In a recent filing in the Northern District of California, Facebook claims the fact check labels they apply throughout their platform are “protected opinion.”
The revelation comes as part of a motion to dismiss a lawsuit brought by former ABC News and Fox Business host John Stossel.
Stossel filed a lawsuit against Facebook, Inc for defamation over fact checks applied to a a couple of videos uploaded to his Facebook page. It specifically points to a video titled “Government Fueled Fires,” which the lawsuit shortens to “Fire Video,” and another video titled “Are We Doomed?” which is referred to as the “Alarmism Video.”
Specifically, the suit claims, “Facebook placed a label prominently over or below the Fire Video, stating ‘Missing Context. Independent fact-checkers say this information could mislead people,’ under which was a button stating ‘See Why.’
It goes on to claim that, “Defendants flagged Stossel’s reporting as failing a ‘fact-check’ and being ‘misleading’ and ‘missing context,’ based on their false attribution to Stossel of the ‘climate change doesn’t cause forest fires’ claim that he never made.”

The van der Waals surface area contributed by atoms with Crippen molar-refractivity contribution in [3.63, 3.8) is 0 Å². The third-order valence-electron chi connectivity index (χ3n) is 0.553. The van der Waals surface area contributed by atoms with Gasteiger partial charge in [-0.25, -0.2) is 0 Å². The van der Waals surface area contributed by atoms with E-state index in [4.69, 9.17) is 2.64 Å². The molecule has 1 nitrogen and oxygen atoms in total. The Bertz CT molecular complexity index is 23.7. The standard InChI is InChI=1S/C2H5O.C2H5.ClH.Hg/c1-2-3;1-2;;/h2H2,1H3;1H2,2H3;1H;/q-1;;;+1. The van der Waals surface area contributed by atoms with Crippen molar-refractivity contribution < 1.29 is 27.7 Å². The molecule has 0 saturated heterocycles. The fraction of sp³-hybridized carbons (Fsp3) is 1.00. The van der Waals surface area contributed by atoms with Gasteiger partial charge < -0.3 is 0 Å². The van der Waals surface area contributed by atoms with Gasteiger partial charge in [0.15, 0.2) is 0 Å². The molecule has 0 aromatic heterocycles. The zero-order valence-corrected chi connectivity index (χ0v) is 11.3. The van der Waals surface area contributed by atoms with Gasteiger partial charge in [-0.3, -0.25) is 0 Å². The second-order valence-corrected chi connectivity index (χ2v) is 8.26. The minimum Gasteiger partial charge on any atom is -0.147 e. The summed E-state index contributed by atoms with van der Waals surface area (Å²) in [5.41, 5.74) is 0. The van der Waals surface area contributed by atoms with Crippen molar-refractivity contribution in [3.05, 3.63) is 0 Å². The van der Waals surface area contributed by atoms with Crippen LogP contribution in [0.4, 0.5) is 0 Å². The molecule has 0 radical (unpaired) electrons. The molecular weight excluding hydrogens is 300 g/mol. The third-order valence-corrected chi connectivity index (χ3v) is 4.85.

As for the “Are We Doomed?” video, the lawsuit asserts Facebook applied a “Partly False” label to it.
The lawsuit claims, “Facebook placed a label prominently over the video, stating ‘Partly False Information. Checked by independent fact-checkers,’ under which was a button stating ‘See Why.'”
It goes on to allege, “As the foregoing facts confirm, Defendants’ ‘fact-check’ process is nothing more than a pretext used by Defendants to defame users with impunity, particularly when Defendants disagree with the scientific opinions expressed in user content. Often, the pretext appears to be invoked based on implicit or explicit viewpoint biases.”
Finally, the lawsuit states, “The False Statements tend directly to injure Stossel in his profession and occupation, and exposed him to hatred, contempt, ridicule, and/or shame, and discouraged others from associating or dealing with him. The False Statements, by natural consequence, caused actual damage to Stossel, in the form of reduced distribution of his reporting, reduced viewership, and reduced profits from advertising revenue from viewership. In addition, the False Statements have caused Stossel irreparable reputational harm, which is ongoing.”